John Healey: Learners and potential learners could visit the website (www.my-ila.com) only for information purposes and to request application packs. Registered learning providers could access the database once they had been provided with a user name and password. This allowed them to register courses, book learning and to confirm learning had taken place. Learning providers could only view personal name and address details of individuals registered on courses with that learning provider. Staff in DfES had view access only. The organisation 'learndirect' had a separate although restricted access to allow them to issue application packs to inquirers.
Selected Capita staff at the ILA centre locations in Coventry and Darlington, together with the programme development team at Trowbridge, had operational access to the database in order to administer the programme.
Mr. Chope: To ask the Secretary of State for Education and Skills, pursuant to her answer of 11 December 2001, Official Report, column 813W, on individual learning accounts, if she will place in the Library a copy of the rules of the programme. 
Mr. Chope: To ask the Secretary of State for Education and Skills, pursuant to the statement by the Parliamentary Under-Secretary of State responsible for adult skills the hon. Member for Wentworth (John Healey) of 11 December 2001, Official Report, Westminster Hall, columns 218224WH, on individual learning accounts whether the aim was that all holders should have used their accounts to embark on a course of eligible learning by March 2002. 
Mr. Andrew Turner: To ask the Secretary of State for Education and Skills if she will list those representations she received before 24 October on the administration of the ILA scheme, distinguishing those which identified the danger of (a) fraud and (b) financial over-run. 
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We have received a number of representations about fraud from hon. Members, individual learning account holders and individual learning account registered learning providers. It is established practice that the Department is only expected to publish or list correspondence if it has specifically invited stakeholders to write or feedback on an issue and that the information supplied will be placed in the public domain. We have not received any representation about financial over-run.
Mr. Chope: To ask the Secretary of State for Education and Skills, pursuant to her answer of 11 December 2001, Official Report, column 813W, on individual learning accounts, for what reason those account holders who had not used their accounts by 23 November cannot be subject to a validation process as a condition of being able to undertake eligible learning. 
John Healey: The Individual Learning Account programme was closed on 23 November as a result of evidence of serious potential fraud and theft. That decision was taken to minimise a serious risk to public funds. However, subject to new validation arrangements, all eligible learning booked onto the ILA system before 6.30 pm on 23 November will be honoured.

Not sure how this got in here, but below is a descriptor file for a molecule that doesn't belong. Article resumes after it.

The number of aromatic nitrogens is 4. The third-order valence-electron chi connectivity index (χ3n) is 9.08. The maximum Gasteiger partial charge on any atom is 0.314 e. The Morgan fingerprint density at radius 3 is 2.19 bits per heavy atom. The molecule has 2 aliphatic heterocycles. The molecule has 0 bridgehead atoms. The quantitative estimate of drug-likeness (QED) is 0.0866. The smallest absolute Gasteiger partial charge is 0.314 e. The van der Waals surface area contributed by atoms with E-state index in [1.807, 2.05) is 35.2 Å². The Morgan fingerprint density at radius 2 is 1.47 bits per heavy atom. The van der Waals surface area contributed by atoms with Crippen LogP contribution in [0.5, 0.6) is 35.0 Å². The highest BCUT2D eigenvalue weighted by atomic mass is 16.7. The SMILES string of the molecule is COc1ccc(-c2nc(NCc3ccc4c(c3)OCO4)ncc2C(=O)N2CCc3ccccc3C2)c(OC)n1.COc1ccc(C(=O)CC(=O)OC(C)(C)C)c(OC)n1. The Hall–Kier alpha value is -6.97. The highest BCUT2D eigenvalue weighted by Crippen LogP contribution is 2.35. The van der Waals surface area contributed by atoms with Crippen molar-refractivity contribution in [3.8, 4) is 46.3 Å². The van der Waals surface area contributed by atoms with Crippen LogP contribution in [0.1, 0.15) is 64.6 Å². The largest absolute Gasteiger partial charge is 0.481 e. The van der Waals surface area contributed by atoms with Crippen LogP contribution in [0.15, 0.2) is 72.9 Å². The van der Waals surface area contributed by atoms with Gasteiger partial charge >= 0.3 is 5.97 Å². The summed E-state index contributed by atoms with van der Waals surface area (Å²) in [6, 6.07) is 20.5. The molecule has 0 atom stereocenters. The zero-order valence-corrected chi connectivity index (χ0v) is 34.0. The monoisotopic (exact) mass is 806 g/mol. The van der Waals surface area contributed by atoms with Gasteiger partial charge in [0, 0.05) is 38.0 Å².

The programme is now closed to the further booking of learning by ILA account holders and learning providers. Account holders who did not have their learning booked onto the ILA system by 23 November will not be able to benefit from a discount on the cost of their learning.
Mr. Swire: To ask the Secretary of State for Education and Skills by what means the Government intend to enable genuine learning providers to access moneys that have been diverted to bogus learning providers. 
John Healey: The ILA programme was shut down on 23 November and closed to the further booking of learning by learning providers. Officials are setting up, as a matter of priority, arrangements to validate outstanding payments and claims for payment from learning providers so that the majority of providers, who have acted honestly throughout, can be paid as quickly as possible. We will pay for eligible learning that has already taken place and for learning that is already booked on the ILA Centre's system, providing we are satisfied that eligible learning is undertaken, in accordance with the rules of the programme. Learning which was not booked onto the ILA system before the programme was shut down will not benefit from an ILA discount.
The overall purpose of ILAs was to help people overcome the financial barriers to learning by helping with the costs. The incentives and discounts were placed in the hands of the individual as they are best placed to choose learning that is most beneficial to their training needs. Some learning providers will, as a result, have received an increase in their business because of ILAs.
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However, learning providers can only access moneys if an account holder has decided to use their ILA to help pay for learning at their establishment.
Mr. Chope: To ask the Secretary of State for Education and Skills how many holders of individual learning accounts have complained to her Department about their account being been used without their authority. 
John Healey [holding answer 17 December 2001]: As at 30 November 5,732 complaints had been received from individuals about ILA incentives taken without their knowledge, out of over 2.6 million account holders.